Hope through research: Chemokine receptor 4 controls disease severity in a mouse model for Multiple Sclerosis

Multiple Sclerosis (MS) is a chronic inflammatory disease of the human central nervous system (CNS). During an MS attack, inflammation occurs in areas of the white matter of the CNS in random patches called plaques and is followed by a degradation of myelin sheaths that cover the axons of neurons. This inflammatory process is supposed to be caused by the body’s own immune system that attacks the myelin sheaths, thereby causing disturbances of signal transmission between neurons. As a result, patients suffering from this disease display a variety of symptoms including muscle weakness, vision disorders and paralysis. Judith Alferink and her co-workers now investigated the underlying mechanisms of this disease in a mouse model for MS, the experimental autoimmune encephalomyelitis (EAE). In this model, mice immunized with CNS-derived antigens develop pathological lesions similar to those in MS patients. Their studies revealed a mechanism that leads to an almost complete absence of clinical symptoms in these mice.

The reason for the demyelination of neurons in EAE is a progressive inflammatory response in the CNS mediated by myelin-reactive CD4 T lymphocytes. It is well established that dendritic cells are responsible for the activation of autoreactive CD4 T lymphocytes in peripheral lymphoid tissues, which in turn migrate into the brain and attack the myelin sheaths. However, the mechanisms by which dendritic cells control the disease were yet unclear. Judith Alferink now presented new data in an article in PNAS, showing for the first time that the chemokine receptor 4 (CCR4) on dendritic cells plays a pivotal role in this process by propagating the inflammatory response in the CNS. They were able to define that the production of the protein GM-CSF in dendritic cells is regulated by CCR4 receptors and is required for the development of the disease through modulation of the cytokine IL-23. IL-23 is critically required for the maintenance of autoreactive CD4 T lymphocytes in the CNS. Contrariwise, in genetically modified mice that lack CCR4, the clinical course of disease was strongly alleviated. Based on these new findings, targeting dendritic cell-specific CCR4 signaling pathways is a promising therapeutic approach for the treatment of CNS autoimmunity.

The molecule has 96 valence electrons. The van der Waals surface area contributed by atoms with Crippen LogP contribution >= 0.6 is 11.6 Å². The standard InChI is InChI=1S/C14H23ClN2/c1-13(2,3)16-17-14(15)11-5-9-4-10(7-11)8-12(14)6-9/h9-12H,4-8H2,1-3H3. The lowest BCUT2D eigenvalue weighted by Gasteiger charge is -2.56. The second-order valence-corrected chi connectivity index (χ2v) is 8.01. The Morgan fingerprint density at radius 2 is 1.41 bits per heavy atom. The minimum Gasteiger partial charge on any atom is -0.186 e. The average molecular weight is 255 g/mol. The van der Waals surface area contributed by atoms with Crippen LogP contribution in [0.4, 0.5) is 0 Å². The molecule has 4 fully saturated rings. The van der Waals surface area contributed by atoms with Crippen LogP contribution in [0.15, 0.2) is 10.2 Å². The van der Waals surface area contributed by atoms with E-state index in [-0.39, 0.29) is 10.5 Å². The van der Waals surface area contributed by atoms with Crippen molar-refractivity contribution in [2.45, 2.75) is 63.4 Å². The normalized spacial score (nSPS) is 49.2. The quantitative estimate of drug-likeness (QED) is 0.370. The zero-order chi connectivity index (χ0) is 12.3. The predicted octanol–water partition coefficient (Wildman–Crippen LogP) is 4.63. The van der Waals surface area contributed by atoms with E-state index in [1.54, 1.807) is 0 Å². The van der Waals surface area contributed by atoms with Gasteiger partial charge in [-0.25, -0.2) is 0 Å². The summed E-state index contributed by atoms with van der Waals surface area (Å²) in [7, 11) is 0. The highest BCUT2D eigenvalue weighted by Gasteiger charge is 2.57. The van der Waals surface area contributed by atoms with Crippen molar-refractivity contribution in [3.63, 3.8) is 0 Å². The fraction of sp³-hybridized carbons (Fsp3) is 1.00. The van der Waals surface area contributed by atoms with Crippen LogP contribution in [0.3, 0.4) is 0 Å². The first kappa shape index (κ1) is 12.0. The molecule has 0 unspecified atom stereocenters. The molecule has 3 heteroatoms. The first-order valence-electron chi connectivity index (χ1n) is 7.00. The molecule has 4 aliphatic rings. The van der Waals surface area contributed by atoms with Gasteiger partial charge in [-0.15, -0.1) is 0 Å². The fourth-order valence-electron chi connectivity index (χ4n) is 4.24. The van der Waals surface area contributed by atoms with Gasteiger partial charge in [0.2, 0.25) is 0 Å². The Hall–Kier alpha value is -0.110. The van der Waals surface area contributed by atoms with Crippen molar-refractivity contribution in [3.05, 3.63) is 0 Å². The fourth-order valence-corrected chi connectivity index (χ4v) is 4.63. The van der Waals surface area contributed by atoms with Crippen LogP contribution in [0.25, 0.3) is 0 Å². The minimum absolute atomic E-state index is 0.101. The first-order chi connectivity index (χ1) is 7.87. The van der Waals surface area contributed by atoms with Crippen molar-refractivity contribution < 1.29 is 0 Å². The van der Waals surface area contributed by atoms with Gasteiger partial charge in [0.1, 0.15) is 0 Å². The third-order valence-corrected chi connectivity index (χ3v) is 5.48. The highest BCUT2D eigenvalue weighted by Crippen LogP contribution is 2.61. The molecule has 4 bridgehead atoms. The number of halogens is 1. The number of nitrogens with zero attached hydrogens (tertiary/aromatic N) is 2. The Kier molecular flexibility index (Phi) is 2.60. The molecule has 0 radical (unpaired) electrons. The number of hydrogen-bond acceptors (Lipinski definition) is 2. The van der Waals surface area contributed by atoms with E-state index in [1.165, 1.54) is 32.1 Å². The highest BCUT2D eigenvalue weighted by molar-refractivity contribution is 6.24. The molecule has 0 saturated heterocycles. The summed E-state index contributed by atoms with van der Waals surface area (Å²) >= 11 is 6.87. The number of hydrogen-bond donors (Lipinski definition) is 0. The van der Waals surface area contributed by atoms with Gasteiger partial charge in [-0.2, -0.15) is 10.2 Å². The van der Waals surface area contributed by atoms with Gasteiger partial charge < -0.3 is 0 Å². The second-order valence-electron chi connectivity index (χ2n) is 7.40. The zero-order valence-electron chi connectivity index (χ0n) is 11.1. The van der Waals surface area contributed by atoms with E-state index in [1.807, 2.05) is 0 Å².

Poppensieker K, Otte DM, Schürmann B, Limmer A, Dresing P, Drews E, Schumak B, Klotz L, Raasch J, Mildner A, Waisman A, Scheu S, Knolle P, Förster I, Prinz M, Maier W, Zimmer A, Alferink J. CC chemokine receptor 4 is required for experimental autoimmune encephalomyelitis by regulating GM-CSF and IL-23 production in dendritic cells. PNAS Published online before print February 21, 2012, doi: 10.1073/pnas.1114153109.